Design isn’t just about things you can see. DesignFreo’s Michael Tucak is a lawyer in the creative sector working in Fremantle, and a Cottesloe councillor. He is interested in how the design of services and processes can improve life for everyone, drawing on precedents from around the globe.
Design isn’t only about buildings, interiors or objects – it can also be applied to improve the services we use (service design), systemic processes (strategic design), and even our core institutions of governance (public sector design).
This broad application of design into intangible areas follows from the idea that a design approach can be applied to any area of life. As researchers Rachel Cooper and Sabine Junginger observe:
“Because the skills and methods that constitute design are useful in responding to the challenges facing us today, designing is now being recognised as a general human capability”
Or, focussing more acutely on public outcomes, Danish Design Center CEO Christian Bason in his book “Leading Public Design: Human Centred Governance” draws on UK research led by sociologist Elizabeth Shove:
“Design is … a medium through which social and commercial ambitions are materialised and realised“.
In service delivery, this is quite obvious. A service is something that benefits from good design as much as a building does, and we know it when we use it: a smooth check-in, an easy to navigate online job application, or a government service that is almost pleasurable to use.
Service design is an established discipline which is rapidly growing, including related branches of UX (user experience) and CX (customer experience). In WA, the Service Design Perth Meetup group boasts over 500 members.
Design is increasingly applied to solving complex, inter-connected and interdependent systemic challenges. The preamble to the WA Office of the Government Architect’s “Design Review Guide” applies to built form but illustrates the broader scope that design offers:
“Good design endeavours to reconcile multiple concurrent and often competing processes”.
Strategic design is still an emerging area. Only relatively recently have we better understood the deep complexity of our planet’s ecosystems, population growth and movements. These, and new problems never faced before, have no easily applicable solutions nor often any reliable data.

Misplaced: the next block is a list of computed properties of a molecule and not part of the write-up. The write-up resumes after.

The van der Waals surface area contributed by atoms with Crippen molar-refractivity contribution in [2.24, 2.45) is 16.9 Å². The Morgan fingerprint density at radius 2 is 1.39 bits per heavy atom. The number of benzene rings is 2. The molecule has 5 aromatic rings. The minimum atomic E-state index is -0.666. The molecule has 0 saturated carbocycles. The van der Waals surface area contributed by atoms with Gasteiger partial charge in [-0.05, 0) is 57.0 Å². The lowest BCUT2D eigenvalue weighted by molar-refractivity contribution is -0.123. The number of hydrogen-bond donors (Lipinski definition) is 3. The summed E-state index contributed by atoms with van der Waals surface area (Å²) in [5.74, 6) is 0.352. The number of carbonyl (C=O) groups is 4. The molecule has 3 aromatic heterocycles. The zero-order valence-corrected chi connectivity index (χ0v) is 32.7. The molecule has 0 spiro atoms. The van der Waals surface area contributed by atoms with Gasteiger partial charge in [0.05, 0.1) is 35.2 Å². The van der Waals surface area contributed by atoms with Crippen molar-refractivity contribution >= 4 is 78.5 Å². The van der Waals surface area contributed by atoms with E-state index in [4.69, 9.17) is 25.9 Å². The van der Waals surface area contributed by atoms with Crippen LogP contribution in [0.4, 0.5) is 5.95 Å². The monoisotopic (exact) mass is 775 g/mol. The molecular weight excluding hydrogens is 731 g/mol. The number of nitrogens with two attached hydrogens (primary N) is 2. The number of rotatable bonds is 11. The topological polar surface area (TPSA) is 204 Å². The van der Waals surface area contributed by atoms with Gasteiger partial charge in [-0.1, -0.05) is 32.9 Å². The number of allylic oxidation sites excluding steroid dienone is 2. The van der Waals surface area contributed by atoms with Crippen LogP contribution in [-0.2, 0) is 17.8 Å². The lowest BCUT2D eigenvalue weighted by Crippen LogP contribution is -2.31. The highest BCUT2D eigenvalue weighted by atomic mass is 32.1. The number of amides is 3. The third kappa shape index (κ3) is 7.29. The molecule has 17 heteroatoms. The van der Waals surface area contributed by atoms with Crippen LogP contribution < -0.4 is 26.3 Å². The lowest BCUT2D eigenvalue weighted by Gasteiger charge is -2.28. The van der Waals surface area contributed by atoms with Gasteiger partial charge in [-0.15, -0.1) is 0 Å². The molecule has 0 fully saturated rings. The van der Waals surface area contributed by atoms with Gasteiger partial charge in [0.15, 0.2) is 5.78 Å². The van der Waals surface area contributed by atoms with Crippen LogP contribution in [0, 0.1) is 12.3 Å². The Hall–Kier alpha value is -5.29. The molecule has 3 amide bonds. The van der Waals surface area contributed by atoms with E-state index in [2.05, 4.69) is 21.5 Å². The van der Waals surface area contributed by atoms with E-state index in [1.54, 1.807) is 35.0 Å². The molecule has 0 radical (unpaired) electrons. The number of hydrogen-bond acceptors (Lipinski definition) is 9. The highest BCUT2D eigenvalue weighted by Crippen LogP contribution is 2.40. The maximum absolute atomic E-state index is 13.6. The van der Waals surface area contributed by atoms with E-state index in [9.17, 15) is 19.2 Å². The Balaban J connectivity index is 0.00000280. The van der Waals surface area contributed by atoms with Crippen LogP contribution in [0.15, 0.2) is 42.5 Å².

Strategic design is increasingly used by businesses, NGOs and in the public sector, including one of the world’s leading design labs, Helsinki Design Lab.
Design offers more than form, useability or new solutions. The UK Commission for Architecture and the Built Environment says:
“Good design is not just about the aesthetic improvement of our environments, it is as much about improved quality of life, equality of opportunity and economic growth”.
Design can also be applied to the very workings of our society and how it is governed – policies and decisions that do not simply pit ‘A against B’ or descend to the lowest common denominator, but seek an evolution beyond ideology to deliver better, more inclusive outcomes and greater public value.
Globally, many local, regional or national governments are embracing design through internal design teams, external ‘design labs’ or other models. The UK leads the way with Policy Lab under Dr Andrea Siodmok, and local councils in Kent and Cornwall have their own design labs. The Danes retain a top spot as leaders in design through not only the peak Danish Design Center, but also a city-based Copenhagen Solutions Lab, and local labs in Aarhus and Roskilde.
In Australia, the Federal Government offers internal design training through its BizLab Academy, but regional and local government design labs or teams are still scarce.
What is clear is that design offers great opportunities to improve our lifestyles, our society and even our planet, from the physical to systems and policies.
Perhaps the last word on the broad application of design beyond the physical comes from revered designer Charles Eames. In response to a question posed by pioneering designer Bill Moggridge, who asked ‘what are the boundaries of design?’, Eames replied:
“What are the boundaries of problems?”
image: Jo Szczepanska on Unsplash